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Pharmacol Rep. 2015 Dec;67(6):1068-80. doi: 10.1016/j.pharep.2015.03.021. Epub 2015 Apr 17.

Targeting aberrant cancer metabolism - The role of sirtuins.

Author information

1
Department of Pharmaceutical Biochemistry, Poznan University of Medical Sciences, Poznań, Poland.
2
Department of Pharmaceutical Biochemistry, Poznan University of Medical Sciences, Poznań, Poland. Electronic address: baerw@ump.edu.pl.

Abstract

Cancer cells, as opposed to normal cells, generate energy by increasing aerobic glycolysis, which is a phenomenon called "the Warburg effect". An altered energy metabolism supporting continuous cell growth and proliferation was pointed to as the new "hallmark" of cancer cells. Several hypotheses have been proposed to explain the maintenance of this seemingly wasteful catabolic state. The epigenetic mechanisms which depend on the covalent modifications of both DNA and histones have recently emerged as important players in the regulation of glucose metabolism. The sirtuin family of histone deacetylases has emerged as important regulators of diverse physiological and pathological events, including cancer metabolism. Sirtuins 1-7 (SIRT1-7) belong to class III of histone deacetylase enzymes which are dependent on NAD(+) for activity. It was recently demonstrated that SIRT6 is a tumor suppressor that modulates aerobic glycolysis by repressing HIF1 transcription. Members of this family of enzymes are considered promising pharmaceutical targets for cancer treatment. This review highlights the major functions of sirtuins in relation to cancer metabolism and the possibilities of their activation and inhibition by small molecule drugs.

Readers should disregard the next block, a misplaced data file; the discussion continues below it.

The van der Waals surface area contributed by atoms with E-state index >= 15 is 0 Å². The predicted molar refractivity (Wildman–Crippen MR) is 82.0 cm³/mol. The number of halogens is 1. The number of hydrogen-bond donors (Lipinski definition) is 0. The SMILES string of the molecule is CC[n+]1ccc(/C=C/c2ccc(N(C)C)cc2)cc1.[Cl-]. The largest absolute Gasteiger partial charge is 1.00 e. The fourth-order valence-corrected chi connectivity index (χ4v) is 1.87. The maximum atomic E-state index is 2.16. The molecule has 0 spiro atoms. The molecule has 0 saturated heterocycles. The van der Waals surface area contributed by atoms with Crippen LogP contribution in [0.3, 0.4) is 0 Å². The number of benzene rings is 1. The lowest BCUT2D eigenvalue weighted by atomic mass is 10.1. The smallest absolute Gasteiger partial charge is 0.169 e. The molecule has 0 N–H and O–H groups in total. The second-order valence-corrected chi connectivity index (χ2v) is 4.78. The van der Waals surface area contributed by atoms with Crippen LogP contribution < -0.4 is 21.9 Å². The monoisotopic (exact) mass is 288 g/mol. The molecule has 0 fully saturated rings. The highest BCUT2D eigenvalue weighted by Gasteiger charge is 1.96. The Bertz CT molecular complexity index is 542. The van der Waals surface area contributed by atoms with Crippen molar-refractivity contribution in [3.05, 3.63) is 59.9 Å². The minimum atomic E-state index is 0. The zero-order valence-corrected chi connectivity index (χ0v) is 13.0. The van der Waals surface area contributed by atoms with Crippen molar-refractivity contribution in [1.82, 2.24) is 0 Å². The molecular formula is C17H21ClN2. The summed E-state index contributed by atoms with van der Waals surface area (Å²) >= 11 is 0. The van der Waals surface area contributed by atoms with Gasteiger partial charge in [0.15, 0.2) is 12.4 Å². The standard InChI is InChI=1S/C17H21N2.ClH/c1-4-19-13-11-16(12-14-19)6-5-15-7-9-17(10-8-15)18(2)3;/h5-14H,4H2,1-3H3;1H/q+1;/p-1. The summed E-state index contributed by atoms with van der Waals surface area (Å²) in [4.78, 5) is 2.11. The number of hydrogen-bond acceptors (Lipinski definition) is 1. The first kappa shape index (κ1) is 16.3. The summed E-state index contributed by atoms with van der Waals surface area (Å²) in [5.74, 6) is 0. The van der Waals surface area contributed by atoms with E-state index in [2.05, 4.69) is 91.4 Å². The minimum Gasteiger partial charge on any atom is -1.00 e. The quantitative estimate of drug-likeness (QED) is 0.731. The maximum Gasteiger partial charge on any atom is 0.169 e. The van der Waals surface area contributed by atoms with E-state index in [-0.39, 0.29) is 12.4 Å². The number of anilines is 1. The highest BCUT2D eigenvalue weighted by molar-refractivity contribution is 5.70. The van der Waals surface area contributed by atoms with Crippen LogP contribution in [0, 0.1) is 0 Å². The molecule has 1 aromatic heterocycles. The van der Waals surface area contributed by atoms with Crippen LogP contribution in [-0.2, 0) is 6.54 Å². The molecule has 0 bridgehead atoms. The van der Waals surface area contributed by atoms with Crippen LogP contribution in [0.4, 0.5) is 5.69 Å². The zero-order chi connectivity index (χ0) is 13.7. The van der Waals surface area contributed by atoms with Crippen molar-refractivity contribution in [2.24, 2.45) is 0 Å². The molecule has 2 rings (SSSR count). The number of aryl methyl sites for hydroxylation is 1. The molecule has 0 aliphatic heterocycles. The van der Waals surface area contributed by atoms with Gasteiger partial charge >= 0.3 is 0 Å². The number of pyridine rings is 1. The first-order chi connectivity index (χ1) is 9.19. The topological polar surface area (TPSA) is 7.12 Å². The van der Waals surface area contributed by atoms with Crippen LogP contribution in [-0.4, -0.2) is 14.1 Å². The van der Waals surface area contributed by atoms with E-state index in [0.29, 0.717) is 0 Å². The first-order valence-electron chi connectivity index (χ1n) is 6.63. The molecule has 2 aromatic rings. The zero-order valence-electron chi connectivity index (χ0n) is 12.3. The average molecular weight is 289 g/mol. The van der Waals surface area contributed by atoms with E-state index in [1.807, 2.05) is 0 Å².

KEYWORDS:

Aerobic glycolysis; Cancer; Epigenetics; Sirtuins; The Warburg effect

PMID:
26481524
DOI:
10.1016/j.pharep.2015.03.021
[Indexed for MEDLINE]

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